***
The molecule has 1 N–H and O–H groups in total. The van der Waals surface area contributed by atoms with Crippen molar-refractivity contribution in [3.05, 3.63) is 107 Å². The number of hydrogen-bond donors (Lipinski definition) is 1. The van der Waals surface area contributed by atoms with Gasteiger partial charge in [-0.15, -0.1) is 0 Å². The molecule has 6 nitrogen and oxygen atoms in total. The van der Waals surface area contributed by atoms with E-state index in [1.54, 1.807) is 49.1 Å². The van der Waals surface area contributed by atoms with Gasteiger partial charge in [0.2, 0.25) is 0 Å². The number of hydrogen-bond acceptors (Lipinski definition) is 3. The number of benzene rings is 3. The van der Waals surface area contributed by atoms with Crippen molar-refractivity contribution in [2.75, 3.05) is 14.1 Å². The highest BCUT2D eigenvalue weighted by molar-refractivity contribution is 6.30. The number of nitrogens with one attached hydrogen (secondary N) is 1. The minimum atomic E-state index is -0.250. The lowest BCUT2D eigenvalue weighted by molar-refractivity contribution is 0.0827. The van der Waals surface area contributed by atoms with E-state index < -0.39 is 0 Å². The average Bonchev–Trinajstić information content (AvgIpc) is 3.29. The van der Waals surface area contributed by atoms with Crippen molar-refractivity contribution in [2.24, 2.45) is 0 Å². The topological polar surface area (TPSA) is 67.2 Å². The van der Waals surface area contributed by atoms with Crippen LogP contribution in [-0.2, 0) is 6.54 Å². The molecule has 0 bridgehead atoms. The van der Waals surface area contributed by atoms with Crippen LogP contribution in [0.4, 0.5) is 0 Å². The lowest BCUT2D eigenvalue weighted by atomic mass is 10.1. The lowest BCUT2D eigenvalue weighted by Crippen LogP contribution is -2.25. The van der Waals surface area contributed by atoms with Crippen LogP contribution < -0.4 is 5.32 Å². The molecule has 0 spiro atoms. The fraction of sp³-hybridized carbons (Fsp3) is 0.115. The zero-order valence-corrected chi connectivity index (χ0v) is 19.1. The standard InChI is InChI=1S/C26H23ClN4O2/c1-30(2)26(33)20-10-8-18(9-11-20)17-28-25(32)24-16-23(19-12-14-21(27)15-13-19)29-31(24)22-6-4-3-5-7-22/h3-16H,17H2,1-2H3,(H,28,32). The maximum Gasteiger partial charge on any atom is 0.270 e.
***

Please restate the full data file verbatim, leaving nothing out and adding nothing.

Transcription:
The molecule has 1 N–H and O–H groups in total. The van der Waals surface area contributed by atoms with Crippen molar-refractivity contribution in [3.05, 3.63) is 107 Å². The number of hydrogen-bond donors (Lipinski definition) is 1. The van der Waals surface area contributed by atoms with Gasteiger partial charge in [-0.15, -0.1) is 0 Å². The molecule has 6 nitrogen and oxygen atoms in total. The van der Waals surface area contributed by atoms with E-state index in [1.54, 1.807) is 49.1 Å². The van der Waals surface area contributed by atoms with Gasteiger partial charge in [0.2, 0.25) is 0 Å². The number of hydrogen-bond acceptors (Lipinski definition) is 3. The number of benzene rings is 3. The van der Waals surface area contributed by atoms with Crippen molar-refractivity contribution in [2.75, 3.05) is 14.1 Å². The highest BCUT2D eigenvalue weighted by molar-refractivity contribution is 6.30. The number of nitrogens with one attached hydrogen (secondary N) is 1. The minimum atomic E-state index is -0.250. The lowest BCUT2D eigenvalue weighted by molar-refractivity contribution is 0.0827. The van der Waals surface area contributed by atoms with E-state index < -0.39 is 0 Å². The average Bonchev–Trinajstić information content (AvgIpc) is 3.29. The van der Waals surface area contributed by atoms with Crippen molar-refractivity contribution in [2.24, 2.45) is 0 Å². The topological polar surface area (TPSA) is 67.2 Å². The van der Waals surface area contributed by atoms with Crippen LogP contribution in [-0.2, 0) is 6.54 Å². The molecule has 0 bridgehead atoms. The van der Waals surface area contributed by atoms with Crippen LogP contribution in [0.4, 0.5) is 0 Å². The lowest BCUT2D eigenvalue weighted by atomic mass is 10.1. The lowest BCUT2D eigenvalue weighted by Crippen LogP contribution is -2.25. The van der Waals surface area contributed by atoms with Crippen LogP contribution < -0.4 is 5.32 Å². The molecule has 0 spiro atoms. The fraction of sp³-hybridized carbons (Fsp3) is 0.115. The zero-order valence-corrected chi connectivity index (χ0v) is 19.1. The standard InChI is InChI=1S/C26H23ClN4O2/c1-30(2)26(33)20-10-8-18(9-11-20)17-28-25(32)24-16-23(19-12-14-21(27)15-13-19)29-31(24)22-6-4-3-5-7-22/h3-16H,17H2,1-2H3,(H,28,32). The maximum Gasteiger partial charge on any atom is 0.270 e.